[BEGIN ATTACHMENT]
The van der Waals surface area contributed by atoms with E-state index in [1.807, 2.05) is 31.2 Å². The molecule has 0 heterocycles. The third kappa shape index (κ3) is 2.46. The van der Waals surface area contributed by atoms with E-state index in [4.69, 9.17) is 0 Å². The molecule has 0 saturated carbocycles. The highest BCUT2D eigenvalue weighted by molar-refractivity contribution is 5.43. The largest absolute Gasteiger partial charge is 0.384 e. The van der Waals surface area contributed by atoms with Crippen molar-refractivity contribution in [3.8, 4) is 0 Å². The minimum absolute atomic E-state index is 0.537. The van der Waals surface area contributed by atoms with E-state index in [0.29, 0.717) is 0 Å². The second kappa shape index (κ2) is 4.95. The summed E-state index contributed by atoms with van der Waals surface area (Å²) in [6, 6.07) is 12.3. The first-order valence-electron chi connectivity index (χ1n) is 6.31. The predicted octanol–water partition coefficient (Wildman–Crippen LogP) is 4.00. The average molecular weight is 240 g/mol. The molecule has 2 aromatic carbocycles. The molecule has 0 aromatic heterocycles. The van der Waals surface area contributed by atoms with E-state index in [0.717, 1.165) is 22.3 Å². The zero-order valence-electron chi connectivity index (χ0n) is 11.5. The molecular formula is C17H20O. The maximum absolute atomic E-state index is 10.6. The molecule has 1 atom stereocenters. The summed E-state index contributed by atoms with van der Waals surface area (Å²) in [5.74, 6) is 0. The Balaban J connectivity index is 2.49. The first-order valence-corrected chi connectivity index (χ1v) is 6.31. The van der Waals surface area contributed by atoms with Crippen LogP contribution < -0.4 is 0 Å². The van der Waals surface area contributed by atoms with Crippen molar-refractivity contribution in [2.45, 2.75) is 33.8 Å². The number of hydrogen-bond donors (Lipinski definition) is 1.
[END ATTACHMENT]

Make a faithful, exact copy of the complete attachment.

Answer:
The van der Waals surface area contributed by atoms with E-state index in [1.807, 2.05) is 31.2 Å². The molecule has 0 heterocycles. The third kappa shape index (κ3) is 2.46. The van der Waals surface area contributed by atoms with E-state index in [4.69, 9.17) is 0 Å². The molecule has 0 saturated carbocycles. The highest BCUT2D eigenvalue weighted by molar-refractivity contribution is 5.43. The largest absolute Gasteiger partial charge is 0.384 e. The van der Waals surface area contributed by atoms with Crippen molar-refractivity contribution in [3.8, 4) is 0 Å². The minimum absolute atomic E-state index is 0.537. The van der Waals surface area contributed by atoms with E-state index in [0.29, 0.717) is 0 Å². The second kappa shape index (κ2) is 4.95. The summed E-state index contributed by atoms with van der Waals surface area (Å²) in [6, 6.07) is 12.3. The first-order valence-electron chi connectivity index (χ1n) is 6.31. The predicted octanol–water partition coefficient (Wildman–Crippen LogP) is 4.00. The average molecular weight is 240 g/mol. The molecule has 2 aromatic carbocycles. The molecule has 0 aromatic heterocycles. The van der Waals surface area contributed by atoms with E-state index in [0.717, 1.165) is 22.3 Å². The zero-order valence-electron chi connectivity index (χ0n) is 11.5. The molecular formula is C17H20O. The maximum absolute atomic E-state index is 10.6. The molecule has 1 atom stereocenters. The summed E-state index contributed by atoms with van der Waals surface area (Å²) in [5.74, 6) is 0. The Balaban J connectivity index is 2.49. The first-order valence-corrected chi connectivity index (χ1v) is 6.31. The van der Waals surface area contributed by atoms with Crippen LogP contribution < -0.4 is 0 Å². The van der Waals surface area contributed by atoms with Crippen molar-refractivity contribution in [2.45, 2.75) is 33.8 Å². The number of hydrogen-bond donors (Lipinski definition) is 1.